This paper shows five different articles on how either gender can affect the amygdale or affect short term memory; they were all online articles from 1997 to 2010. In Cahill, L (2006, May) his paper uses the term amygdale which is defined as a small section in both the left and right hemisphere of the brain, they are almond-shaped groups of nuclei located deep within the medial temporal lobes of the brain in complex vertebrates, including humans. There are always going to be debates on which gender can suppress more information, men and women have always tried to prove their superiority in the brain related field and there are going to be scientists that argue male’s have a better memory and others that say female’s, but there has been research done to try and determine which one, males or female’s. In the nervous system, the memory related events occur in the hippocampus; it belongs to the limbic system and plays important roles in long-term memory and spatial navigation. The hippocampus is located inside the medial temporal lobe, beneath the cortical surface. It is also one of the first regions of the brain to go when a person develops Alzheimer’s disease. Keywords: amygdale, hippocampus
Gender and Memory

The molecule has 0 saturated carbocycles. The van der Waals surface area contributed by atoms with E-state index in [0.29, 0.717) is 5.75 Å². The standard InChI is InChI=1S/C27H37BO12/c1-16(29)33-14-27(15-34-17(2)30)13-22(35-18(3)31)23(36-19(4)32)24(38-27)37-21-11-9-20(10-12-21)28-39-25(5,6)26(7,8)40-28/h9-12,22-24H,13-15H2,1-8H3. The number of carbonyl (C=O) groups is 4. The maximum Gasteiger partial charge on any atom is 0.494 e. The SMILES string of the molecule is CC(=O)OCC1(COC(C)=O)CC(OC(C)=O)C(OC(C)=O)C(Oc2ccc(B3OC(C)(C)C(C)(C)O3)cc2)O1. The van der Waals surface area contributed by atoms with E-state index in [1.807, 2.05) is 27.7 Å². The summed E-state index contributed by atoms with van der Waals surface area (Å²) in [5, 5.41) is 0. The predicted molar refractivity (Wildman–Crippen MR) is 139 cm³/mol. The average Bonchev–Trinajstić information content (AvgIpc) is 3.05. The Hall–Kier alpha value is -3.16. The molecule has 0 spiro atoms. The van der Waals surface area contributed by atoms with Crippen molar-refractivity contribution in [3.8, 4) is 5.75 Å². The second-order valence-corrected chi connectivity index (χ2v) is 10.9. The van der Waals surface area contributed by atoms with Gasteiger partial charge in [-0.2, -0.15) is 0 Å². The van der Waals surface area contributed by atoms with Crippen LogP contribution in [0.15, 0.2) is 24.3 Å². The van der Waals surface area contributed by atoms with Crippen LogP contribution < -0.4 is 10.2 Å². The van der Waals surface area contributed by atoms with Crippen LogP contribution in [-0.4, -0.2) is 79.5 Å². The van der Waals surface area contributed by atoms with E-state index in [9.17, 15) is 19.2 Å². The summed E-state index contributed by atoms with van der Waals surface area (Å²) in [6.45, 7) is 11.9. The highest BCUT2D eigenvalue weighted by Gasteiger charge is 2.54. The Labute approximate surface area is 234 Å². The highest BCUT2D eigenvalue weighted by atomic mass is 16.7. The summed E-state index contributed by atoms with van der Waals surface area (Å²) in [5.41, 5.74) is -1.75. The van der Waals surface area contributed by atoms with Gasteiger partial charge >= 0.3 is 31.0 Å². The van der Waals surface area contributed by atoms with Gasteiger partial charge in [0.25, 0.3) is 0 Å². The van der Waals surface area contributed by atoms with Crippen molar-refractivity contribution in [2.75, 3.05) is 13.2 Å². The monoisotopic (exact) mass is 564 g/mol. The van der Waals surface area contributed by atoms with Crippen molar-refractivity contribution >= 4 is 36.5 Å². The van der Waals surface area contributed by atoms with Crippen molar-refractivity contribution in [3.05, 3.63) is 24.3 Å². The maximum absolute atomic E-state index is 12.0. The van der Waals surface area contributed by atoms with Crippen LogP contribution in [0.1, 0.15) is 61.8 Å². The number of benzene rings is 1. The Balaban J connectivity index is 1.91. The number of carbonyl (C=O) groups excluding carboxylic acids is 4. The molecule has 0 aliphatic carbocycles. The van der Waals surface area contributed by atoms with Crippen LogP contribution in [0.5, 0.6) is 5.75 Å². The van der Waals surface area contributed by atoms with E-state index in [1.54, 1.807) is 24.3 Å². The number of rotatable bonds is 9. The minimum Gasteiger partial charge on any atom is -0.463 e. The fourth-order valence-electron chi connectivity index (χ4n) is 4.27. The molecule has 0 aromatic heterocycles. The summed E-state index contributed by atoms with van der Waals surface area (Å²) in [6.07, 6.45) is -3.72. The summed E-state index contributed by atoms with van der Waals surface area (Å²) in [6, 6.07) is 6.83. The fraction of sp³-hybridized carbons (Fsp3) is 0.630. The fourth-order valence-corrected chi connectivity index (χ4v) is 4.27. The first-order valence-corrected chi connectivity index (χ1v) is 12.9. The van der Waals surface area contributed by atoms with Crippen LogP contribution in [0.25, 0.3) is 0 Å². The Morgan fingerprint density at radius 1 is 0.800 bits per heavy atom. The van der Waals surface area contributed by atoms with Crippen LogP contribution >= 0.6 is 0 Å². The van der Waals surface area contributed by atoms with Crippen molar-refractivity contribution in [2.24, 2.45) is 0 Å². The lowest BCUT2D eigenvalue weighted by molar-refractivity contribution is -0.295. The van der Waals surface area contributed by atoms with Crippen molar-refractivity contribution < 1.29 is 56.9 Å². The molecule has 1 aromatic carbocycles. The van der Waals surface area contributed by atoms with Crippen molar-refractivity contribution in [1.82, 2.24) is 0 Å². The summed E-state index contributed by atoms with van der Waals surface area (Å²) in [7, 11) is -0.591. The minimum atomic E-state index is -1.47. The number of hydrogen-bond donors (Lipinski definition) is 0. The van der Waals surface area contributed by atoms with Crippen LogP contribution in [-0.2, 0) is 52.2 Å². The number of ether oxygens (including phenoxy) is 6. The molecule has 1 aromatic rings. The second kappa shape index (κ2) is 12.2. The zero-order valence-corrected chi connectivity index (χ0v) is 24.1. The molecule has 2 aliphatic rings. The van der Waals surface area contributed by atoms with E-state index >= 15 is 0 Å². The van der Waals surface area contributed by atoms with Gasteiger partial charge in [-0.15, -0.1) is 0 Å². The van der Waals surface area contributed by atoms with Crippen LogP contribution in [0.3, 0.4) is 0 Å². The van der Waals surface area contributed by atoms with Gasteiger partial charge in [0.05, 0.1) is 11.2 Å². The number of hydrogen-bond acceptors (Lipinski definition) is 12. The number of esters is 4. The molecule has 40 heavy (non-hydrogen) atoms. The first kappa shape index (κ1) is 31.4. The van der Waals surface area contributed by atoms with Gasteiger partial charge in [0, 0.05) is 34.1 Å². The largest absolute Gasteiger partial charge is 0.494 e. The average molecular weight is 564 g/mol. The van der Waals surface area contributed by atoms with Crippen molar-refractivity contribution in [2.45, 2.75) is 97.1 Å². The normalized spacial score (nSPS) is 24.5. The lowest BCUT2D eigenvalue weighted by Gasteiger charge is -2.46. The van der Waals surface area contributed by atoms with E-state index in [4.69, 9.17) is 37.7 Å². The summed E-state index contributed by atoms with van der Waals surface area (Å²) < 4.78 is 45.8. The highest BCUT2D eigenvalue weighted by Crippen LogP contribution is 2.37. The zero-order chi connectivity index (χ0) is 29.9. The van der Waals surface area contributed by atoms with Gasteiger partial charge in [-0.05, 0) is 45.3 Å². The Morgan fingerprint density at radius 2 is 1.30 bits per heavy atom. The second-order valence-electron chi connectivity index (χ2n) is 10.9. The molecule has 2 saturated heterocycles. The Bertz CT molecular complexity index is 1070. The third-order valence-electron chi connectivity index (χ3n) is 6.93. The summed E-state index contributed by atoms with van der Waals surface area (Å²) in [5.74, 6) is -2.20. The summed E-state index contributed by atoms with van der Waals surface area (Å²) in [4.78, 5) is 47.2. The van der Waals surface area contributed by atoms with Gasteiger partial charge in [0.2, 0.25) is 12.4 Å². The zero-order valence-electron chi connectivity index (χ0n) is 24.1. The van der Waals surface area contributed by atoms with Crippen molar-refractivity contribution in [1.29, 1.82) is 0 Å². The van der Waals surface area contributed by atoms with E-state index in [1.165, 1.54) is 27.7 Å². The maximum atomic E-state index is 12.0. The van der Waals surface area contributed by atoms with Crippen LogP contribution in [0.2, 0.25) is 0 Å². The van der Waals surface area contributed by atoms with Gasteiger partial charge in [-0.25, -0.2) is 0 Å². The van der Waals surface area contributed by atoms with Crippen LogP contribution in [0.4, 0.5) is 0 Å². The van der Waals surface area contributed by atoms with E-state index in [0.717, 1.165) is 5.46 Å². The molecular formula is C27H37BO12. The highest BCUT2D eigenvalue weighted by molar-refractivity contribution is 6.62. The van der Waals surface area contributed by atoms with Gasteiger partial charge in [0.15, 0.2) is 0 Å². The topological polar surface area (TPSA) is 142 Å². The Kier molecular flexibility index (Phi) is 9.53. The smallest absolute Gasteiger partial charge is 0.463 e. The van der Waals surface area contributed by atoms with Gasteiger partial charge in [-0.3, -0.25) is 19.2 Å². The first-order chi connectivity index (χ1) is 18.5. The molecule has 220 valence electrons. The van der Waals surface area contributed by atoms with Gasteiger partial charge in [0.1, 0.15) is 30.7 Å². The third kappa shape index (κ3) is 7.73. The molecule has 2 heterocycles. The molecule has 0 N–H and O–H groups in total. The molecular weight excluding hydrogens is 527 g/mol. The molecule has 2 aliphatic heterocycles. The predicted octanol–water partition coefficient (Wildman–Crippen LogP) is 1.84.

In Cahill L (2006, June) “Research into sex influences is mandatory to fully understand a host of brain disorders with sex differences in their incidence and/or nature. The striking quantity and diversity of sex-related influences on brain function indicate that the still widespread assumption that sex influences are negligible cannot be justified, and probably retards progress in our field”. Cahill has written many articles about neurobiology and neuroscience, and the majority of them were published in 2006. (Cahill L, 2006, May) Shows an example of the “sexually dimorphic function in other amygdale nuclei” comes from a recent study by Braun (et al). A rodent species known as Octodon degus or rat known to central Chile “were exposed to the stress of temporary separation from their mother. They found that hearing the mother’s call during the stress of separation increased the number of serotonin receptors in the basomedial amygdale of male rodents, but decreased serotonin receptor concentrations in female pups (opposing effects that are reminiscent of those described above for the hippocampus)”. For example, it is significantly larger in men than in women (adjusted for total brain size). Sex differences also exist in its structural relationship with the rest of the brain. In a study of a large sample of men and women, the patterns of covariance in the size of many brain structures were ‘remarkably consistent’ between men and women, with one exception — the amygdale (in particular, the left hemisphere amygdale), which showed several marked sex differences. Several studies now report sex influences on amygdale function, including in the context of its well-known role in memory for emotional events. Extensive evidence from animal research documents that the amygdale can modulate the storage of memory for emotional events, and does so through interactions with endogenous stress hormones released during stressful events”. This amygdale/stress hormone mechanism provides an evolutionarily adaptive way to create memory strength that is, in general, proportional to memory importance. Both lesion and imaging studies have confirmed this conclusion in humans. However, imaging studies have also revealed a sex-related hemispheric lateralization of amygdale function in relation to memory for emotional material. Specifically, the studies consistently indicate a preferential involvement of the left amygdale in memory for emotional material in women, but a preferential involvement of the right amygdale in memory for the same material in men. In an intriguing parallel with the studies in humans, Lalumiere and McGaugh recently reported that stimulation of the right but not the left hemisphere...
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